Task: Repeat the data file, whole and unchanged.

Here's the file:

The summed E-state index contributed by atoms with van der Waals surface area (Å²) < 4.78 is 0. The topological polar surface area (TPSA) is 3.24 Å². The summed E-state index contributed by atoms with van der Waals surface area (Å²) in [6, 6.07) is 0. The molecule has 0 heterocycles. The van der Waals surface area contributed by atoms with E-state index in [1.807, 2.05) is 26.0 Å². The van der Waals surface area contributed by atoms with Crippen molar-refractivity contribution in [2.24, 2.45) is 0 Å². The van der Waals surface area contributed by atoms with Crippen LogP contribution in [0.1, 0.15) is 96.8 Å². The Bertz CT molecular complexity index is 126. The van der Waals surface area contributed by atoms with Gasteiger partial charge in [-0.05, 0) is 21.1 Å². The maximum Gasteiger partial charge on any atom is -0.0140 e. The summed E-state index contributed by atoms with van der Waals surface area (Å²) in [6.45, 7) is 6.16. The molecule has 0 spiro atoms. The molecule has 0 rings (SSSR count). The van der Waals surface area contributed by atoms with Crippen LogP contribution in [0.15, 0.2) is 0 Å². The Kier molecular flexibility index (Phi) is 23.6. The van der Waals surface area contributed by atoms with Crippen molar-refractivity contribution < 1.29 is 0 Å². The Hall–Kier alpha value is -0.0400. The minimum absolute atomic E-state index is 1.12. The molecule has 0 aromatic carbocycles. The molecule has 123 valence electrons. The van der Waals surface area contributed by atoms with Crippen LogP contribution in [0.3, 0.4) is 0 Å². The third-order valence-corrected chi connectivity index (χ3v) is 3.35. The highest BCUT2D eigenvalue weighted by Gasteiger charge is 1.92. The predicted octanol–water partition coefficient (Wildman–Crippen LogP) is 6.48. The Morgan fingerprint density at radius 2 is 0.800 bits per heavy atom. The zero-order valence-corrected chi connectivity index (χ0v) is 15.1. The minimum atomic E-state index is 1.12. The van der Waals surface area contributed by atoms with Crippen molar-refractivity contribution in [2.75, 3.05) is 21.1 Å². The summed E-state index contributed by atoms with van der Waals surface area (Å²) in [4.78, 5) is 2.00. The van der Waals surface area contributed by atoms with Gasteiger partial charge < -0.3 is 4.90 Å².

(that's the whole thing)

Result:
The summed E-state index contributed by atoms with van der Waals surface area (Å²) < 4.78 is 0. The topological polar surface area (TPSA) is 3.24 Å². The summed E-state index contributed by atoms with van der Waals surface area (Å²) in [6, 6.07) is 0. The molecule has 0 heterocycles. The van der Waals surface area contributed by atoms with E-state index in [1.807, 2.05) is 26.0 Å². The van der Waals surface area contributed by atoms with Crippen molar-refractivity contribution in [2.24, 2.45) is 0 Å². The van der Waals surface area contributed by atoms with Crippen LogP contribution in [0.1, 0.15) is 96.8 Å². The Bertz CT molecular complexity index is 126. The van der Waals surface area contributed by atoms with Gasteiger partial charge in [-0.05, 0) is 21.1 Å². The maximum Gasteiger partial charge on any atom is -0.0140 e. The summed E-state index contributed by atoms with van der Waals surface area (Å²) in [6.45, 7) is 6.16. The molecule has 0 spiro atoms. The molecule has 0 rings (SSSR count). The van der Waals surface area contributed by atoms with Crippen LogP contribution in [0.15, 0.2) is 0 Å². The Kier molecular flexibility index (Phi) is 23.6. The van der Waals surface area contributed by atoms with Crippen molar-refractivity contribution < 1.29 is 0 Å². The Hall–Kier alpha value is -0.0400. The minimum absolute atomic E-state index is 1.12. The molecule has 0 aromatic carbocycles. The molecule has 123 valence electrons. The van der Waals surface area contributed by atoms with Crippen LogP contribution in [0.3, 0.4) is 0 Å². The third-order valence-corrected chi connectivity index (χ3v) is 3.35. The highest BCUT2D eigenvalue weighted by Gasteiger charge is 1.92. The predicted octanol–water partition coefficient (Wildman–Crippen LogP) is 6.48. The Morgan fingerprint density at radius 2 is 0.800 bits per heavy atom. The zero-order valence-corrected chi connectivity index (χ0v) is 15.1. The minimum atomic E-state index is 1.12. The van der Waals surface area contributed by atoms with Crippen molar-refractivity contribution in [2.75, 3.05) is 21.1 Å². The summed E-state index contributed by atoms with van der Waals surface area (Å²) in [4.78, 5) is 2.00. The van der Waals surface area contributed by atoms with Gasteiger partial charge < -0.3 is 4.90 Å².